Plant Growth and Development

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Plant Growth and Development
Define growth, differentiation, development, dedifferentiation, redifferentiation, determinate growth, meristem and growth rate. (a) Growth It is an irreversible and permanent process, accomplished by an increase in the size of an organ or organ parts or even of an individual cell. (b) Differentiation It is a process in which the cells derived from the apical meristem (root and shoot apex) and the cambium undergo structural changes in the cell wall and the protoplasm, becoming mature to perform specific functions. (c) Development It refers to the various changes occurring in an organism during its life cycle – from the germination of seeds to senescence. (d) De-differentiation It is the process in which permanent plant cells regain the power to divide under certain conditions. (e) Re-differentiation It is the process in which de-differentiated cells become mature again and lose their capacity to divide. (f) Determinate growth It refers to limited growth. For example, animals and plant leaves stop growing after having reached maturity. (g) Meristem In plants, growth is restricted to specialised regions where active cell divisions take place. Such a region is called meristem. There are three types of meristems – apical meristem, lateral meristem, and intercalary meristem. -------------------------------------------------

(h) Growth rate It can be defined as the increased growth in plants per unit time. -------------------------------------------------

Why is not any one parameter good enough to demonstrate growth throughout the life of a flowering plant? -------------------------------------------------
In plants, growth is said to have taken place when the amount of protoplasm increases. Measuring the growth of protoplasm involves many parameters such as the weight of the fresh tissue sample, the weight of the dry tissue sample, the differences in length, area, volume, and cell number measured during the growth period. Measuring the growth of plants using only one parameter does not provide enough information and hence, is insufficient for demonstrating growth. -------------------------------------------------

Describe briefly:
(a) Arithmetic growth
(b) Geometric growth
(c) Sigmoid growth curve
(d) Absolute and relative growth rates
(a) Arithmetic growth
In arithmetic growth, one of the daughter cells continues to divide, while the other differentiates into maturity. The elongation of roots at a constant rate is an example of arithmetic growth. (b) Geometric growth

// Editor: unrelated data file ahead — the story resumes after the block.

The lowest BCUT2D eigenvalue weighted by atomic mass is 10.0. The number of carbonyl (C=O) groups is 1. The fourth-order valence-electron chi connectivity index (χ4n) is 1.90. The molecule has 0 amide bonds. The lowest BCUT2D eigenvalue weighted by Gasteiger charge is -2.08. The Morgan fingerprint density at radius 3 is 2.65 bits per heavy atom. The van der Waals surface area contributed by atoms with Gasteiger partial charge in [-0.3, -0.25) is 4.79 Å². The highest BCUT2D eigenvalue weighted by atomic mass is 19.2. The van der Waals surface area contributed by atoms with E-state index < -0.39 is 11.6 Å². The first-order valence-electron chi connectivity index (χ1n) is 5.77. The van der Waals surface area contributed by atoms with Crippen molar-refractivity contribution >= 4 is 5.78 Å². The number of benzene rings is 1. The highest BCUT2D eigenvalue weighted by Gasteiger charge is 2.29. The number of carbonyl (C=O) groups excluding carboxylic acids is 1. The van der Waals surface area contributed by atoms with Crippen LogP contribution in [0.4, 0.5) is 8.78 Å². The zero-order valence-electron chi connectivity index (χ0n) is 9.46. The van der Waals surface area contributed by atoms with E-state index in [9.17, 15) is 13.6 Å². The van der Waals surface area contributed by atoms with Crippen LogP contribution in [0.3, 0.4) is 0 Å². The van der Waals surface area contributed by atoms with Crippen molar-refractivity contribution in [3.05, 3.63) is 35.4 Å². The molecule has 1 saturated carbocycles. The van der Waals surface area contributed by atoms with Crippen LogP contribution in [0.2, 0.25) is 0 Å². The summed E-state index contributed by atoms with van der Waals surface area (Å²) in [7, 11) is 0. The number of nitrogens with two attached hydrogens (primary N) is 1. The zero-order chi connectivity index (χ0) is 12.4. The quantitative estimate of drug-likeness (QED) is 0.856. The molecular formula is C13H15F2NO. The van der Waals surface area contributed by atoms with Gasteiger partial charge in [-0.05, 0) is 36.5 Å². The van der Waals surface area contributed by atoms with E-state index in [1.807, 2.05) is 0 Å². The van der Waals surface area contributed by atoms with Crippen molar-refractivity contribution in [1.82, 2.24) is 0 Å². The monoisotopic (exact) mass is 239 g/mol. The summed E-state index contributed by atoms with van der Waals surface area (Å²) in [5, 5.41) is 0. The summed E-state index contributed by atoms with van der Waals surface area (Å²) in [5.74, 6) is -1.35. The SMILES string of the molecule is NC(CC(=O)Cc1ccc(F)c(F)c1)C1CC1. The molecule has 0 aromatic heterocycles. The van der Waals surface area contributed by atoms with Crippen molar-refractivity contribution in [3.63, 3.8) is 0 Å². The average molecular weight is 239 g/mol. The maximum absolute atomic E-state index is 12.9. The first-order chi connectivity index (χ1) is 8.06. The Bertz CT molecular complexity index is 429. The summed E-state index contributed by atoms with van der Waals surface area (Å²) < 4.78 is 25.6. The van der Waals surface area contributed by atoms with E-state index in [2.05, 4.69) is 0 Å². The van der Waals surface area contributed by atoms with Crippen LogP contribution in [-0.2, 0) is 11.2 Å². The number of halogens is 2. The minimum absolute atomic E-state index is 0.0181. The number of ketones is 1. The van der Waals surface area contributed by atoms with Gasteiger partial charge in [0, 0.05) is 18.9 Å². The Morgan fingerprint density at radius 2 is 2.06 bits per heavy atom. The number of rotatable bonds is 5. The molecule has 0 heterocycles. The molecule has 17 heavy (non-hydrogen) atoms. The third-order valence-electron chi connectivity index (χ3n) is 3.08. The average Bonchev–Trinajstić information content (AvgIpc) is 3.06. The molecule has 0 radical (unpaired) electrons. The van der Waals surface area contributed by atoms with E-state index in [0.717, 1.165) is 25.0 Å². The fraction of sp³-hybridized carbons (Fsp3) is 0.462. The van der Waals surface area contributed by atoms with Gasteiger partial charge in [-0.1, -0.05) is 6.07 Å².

Geometric growth is characterised by a slow growth in the initial stages and a rapid growth during the later stages. The daughter cells derived from mitosis retain the ability to divide, but slow down because of a limited nutrient supply. (c) Sigmoid growth curve

The growth of living organisms in their natural environment is characterised by an S-shaped curve called sigmoid growth curve. This curve is divided into three phases – lag phase, log phase or exponential phase of rapid growth, and stationary phase. Exponential growth can be expressed as:

W1 = Final size
W0 = Initial size
r = Growth rate
t= Time of growth
e = Base of natural logarithms
(d) Absolute and relative growth rates
Absolute growth rate refers to the measurement and comparison of total growth per unit time. -------------------------------------------------
Relative growth rate refers to the growth of a particular system per unit time, expressed on a common basis. -------------------------------------------------

List five main groups of natural plant growth regulators. Write a note on discovery, physiological functions and agricultural/horticultural applications of any one of them. Plant growth regulators are the chemical molecules secreted by plants affecting the physiological attributes of a plant. There are five main plant growth regulators. These are: (i) Auxins

(ii) Gibberellic acid
(iii) Cytokinins...
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